There's no doubt that Beijing's initial culture shock owes much to the artificiality of the city's layout . The main streets are huge, wide and dead straight, aligned either east-west or north-south, and extend in a series of widening rectangles across the whole thirty square kilometres of the inner capital.
The pivot of the ancient city was a north-south road that led from the entrance of the Forbidden City to the walls. This remains today as Qianmen Dajie , though the main axis has shifted to the east-west road that divides Tian'anmen Square and the Forbidden City, and which changes its name, like all major boulevards, every few kilometres along its length. It's generally referred to as Chang'an Jie .
Few traces of the old city remain except in the street names , which look bewilderingly complex but are not hard to figure out once you realize that they are compounds of a name, plus a direction - bei, nan, xi, dong and zhong (north, south, west, east and middle) - and the words for inside and outside - nei and wei - which indicate the street's position in relation to the old city walls which enclosed the centre. Central streets often also contain the word men (gate), which indicates that they once had a gate in the wall along their length.
The three ring roads , freeways arranged in concentric rectangles centring on the Forbidden City, are rapid-access corridors. The second and third, Erhuan Lu and Sanhuan Lu, are the most useful, cutting down on journey times but extending the distance travelled and therefore much liked by taxi drivers. While most of the sights are in the city centre, most of the modern buildings - hotels, restaurants, shopping centres and flashy office blocks - are along the ring roads.
You'll soon become familiar with the experience of barrelling along a freeway in a bus or a taxi while identical blocks flicker past, not knowing which direction you're travelling in, let alone where you are. To get some sense of orientation, take fast mental notes on the more obvious and imposing landmarks. The Great Hall of the People in Tian'anmen Square; the Telegraph Office on Xichang'an Jie; the seventeen-storey Beijing Hotel on Dongchang'an Jie; and farther east on the same road, the Friendship Store and World Trade Centre. At the western intersection of the second ring road and Chang'an Jie, the astronomical instruments on top of the old observatory stand out for their oddness, as does the white dagoba in Beihai Park, just north and west of the Forbidden City.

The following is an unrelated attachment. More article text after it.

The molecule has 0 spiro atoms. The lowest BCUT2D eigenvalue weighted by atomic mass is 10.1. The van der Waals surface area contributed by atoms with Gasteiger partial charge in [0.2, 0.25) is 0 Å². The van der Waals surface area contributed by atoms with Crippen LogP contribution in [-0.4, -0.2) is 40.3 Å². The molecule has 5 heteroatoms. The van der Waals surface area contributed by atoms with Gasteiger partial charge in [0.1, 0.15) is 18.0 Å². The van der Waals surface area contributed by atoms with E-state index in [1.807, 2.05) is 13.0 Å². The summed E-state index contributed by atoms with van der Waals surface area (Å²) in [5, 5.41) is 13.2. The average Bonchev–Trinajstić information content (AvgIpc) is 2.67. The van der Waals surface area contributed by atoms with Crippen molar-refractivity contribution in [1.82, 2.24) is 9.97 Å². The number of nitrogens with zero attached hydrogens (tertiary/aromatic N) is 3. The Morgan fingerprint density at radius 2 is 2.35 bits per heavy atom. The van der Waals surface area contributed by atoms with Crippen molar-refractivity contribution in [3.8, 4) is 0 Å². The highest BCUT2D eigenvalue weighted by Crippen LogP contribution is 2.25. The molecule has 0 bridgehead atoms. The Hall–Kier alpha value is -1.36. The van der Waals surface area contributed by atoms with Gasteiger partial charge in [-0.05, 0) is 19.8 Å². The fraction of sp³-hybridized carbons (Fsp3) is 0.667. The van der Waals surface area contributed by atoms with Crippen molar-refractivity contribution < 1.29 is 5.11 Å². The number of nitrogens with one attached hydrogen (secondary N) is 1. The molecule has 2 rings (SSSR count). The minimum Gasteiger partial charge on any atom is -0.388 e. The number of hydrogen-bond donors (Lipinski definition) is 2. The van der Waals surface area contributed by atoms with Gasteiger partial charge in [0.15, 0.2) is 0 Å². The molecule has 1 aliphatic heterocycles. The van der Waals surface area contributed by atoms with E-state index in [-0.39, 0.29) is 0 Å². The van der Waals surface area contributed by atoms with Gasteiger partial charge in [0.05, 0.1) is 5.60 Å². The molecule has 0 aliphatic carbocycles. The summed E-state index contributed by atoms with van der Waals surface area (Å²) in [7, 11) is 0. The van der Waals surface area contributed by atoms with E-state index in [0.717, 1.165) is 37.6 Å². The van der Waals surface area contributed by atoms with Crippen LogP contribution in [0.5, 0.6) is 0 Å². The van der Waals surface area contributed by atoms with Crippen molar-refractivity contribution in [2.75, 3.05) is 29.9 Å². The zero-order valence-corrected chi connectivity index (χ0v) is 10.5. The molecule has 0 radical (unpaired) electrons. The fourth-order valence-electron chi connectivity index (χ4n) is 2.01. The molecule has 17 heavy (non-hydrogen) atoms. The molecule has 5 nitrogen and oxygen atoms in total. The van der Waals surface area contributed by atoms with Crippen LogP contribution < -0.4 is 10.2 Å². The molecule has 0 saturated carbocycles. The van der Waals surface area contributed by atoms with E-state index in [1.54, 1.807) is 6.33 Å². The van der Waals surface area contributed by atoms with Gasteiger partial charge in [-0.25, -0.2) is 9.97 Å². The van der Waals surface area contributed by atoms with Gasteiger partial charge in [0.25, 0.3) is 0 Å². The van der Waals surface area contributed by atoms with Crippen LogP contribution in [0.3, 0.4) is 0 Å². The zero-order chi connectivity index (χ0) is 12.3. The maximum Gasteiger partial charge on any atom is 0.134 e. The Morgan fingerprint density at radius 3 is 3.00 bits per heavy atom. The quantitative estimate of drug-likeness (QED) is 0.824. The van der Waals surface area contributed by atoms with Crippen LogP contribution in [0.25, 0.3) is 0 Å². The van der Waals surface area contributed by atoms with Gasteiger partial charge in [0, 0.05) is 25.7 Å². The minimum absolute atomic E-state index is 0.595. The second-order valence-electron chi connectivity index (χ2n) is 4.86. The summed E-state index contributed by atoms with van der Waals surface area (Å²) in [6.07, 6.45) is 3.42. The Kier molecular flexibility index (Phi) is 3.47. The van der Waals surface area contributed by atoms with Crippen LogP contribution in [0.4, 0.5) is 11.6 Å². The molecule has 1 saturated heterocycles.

The first experience most visitors have of China, and one which straight away confounds many expectations, is the smooth ride along the freeway, lined with hoardings and busy with Japanese cars, that leads from the airport into the city. Unless you arrive...
The first experience most visitors have of China, and one which straight away confounds many expectations, is the smooth ride along the freeway, lined with hoardings and busy with Japanese cars, that leads from the airport into the city. Unless you arrive by train, it's a long way into the centre from either the bus stations or the airport, and even when you get into downtown Beijing you're still a good few kilometres from the hotels, certainly the more affordable ones. It's a good idea to hail a taxi from the centre to get you to your final destination rather than tussle with the buses, as the public transport system is confusing at first and the city layout rather alienating. Walking isn't really an option as distances are always long, exhausting at the best of times and unbearable with luggage